In many ways, the occupation appears to have transformed the occupier more than the occupied
. Iraqis continue to endure blackouts, lengthy gas lines, rampant unemployment and the uncertain political future that began when U.S. tanks rolled into Baghdad. But American officials who once roamed the country to share their sense of mission with Iraqis now face such mortal danger that they are largely confined to compounds surrounded by concrete walls topped with razor wire. Iraqis who come to meet them must show two forms of identification and be searched three times
The Iraqi army is one-third the size U.S. officials promised it would be by now. Seventy percent of police officers have not received training.
On the eve of its dissolution, the CPA has become a symbol of American failure in the eyes of most Iraqis
Several current and former CPA officials contended that key decisions by Bremer favored a grandiose vision over Iraqi realities and reflected the perceived prerogatives of a military victor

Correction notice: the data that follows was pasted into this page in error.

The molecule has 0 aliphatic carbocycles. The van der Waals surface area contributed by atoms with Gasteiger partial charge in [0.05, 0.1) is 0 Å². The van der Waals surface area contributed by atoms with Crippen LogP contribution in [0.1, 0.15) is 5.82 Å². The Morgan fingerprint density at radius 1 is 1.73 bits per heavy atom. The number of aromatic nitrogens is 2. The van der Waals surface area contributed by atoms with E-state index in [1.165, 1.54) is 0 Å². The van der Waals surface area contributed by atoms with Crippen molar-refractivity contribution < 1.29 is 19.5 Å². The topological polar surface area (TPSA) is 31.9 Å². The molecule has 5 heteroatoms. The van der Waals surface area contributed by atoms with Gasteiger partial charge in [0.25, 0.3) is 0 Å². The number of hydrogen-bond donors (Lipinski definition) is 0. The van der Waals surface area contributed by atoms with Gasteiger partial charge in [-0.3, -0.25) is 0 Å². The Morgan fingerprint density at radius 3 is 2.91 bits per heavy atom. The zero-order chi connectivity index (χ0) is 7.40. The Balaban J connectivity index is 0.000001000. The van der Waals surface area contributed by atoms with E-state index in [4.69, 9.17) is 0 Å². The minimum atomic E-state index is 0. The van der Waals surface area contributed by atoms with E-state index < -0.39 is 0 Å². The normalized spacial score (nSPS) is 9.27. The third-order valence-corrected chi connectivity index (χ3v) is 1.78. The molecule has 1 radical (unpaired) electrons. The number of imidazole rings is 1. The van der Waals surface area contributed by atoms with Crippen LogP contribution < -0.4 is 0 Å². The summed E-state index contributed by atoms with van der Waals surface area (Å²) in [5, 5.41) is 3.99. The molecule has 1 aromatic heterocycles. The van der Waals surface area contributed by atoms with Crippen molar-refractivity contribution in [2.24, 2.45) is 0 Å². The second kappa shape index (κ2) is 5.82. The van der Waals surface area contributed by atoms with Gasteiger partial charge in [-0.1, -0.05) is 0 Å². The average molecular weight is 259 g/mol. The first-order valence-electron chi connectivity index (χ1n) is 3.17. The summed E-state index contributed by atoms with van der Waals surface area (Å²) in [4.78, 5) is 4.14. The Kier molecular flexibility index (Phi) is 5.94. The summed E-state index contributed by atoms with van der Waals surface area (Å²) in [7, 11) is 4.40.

"We were supposed to leave them with a permanent constitution," a senior CPA official said. "Then we decided to leave them with a temporary constitution. Now we're leaving them with a temporary constitution that the majority dislikes."
. Life inside the high-security Green Zone -- what some CPA staffers jokingly call the Emerald City -- bears little resemblance to that in the rest of Baghdad. The power is always on. Shiny shuttle buses zip passengers around. Outdoor cafes stay open late into the night. There is little effort to comply with Islamic traditions. Beer flows freely at restaurants. Women walk around in shorts. Bacon cheeseburgers are on the CPA's lunch menu
. "It's like a different planet," said an Iraqi American who has a senior position in the CPA and lives in the Green Zone but regularly ventures out to see relatives. "It's cut off from the real Iraq." [emphasis added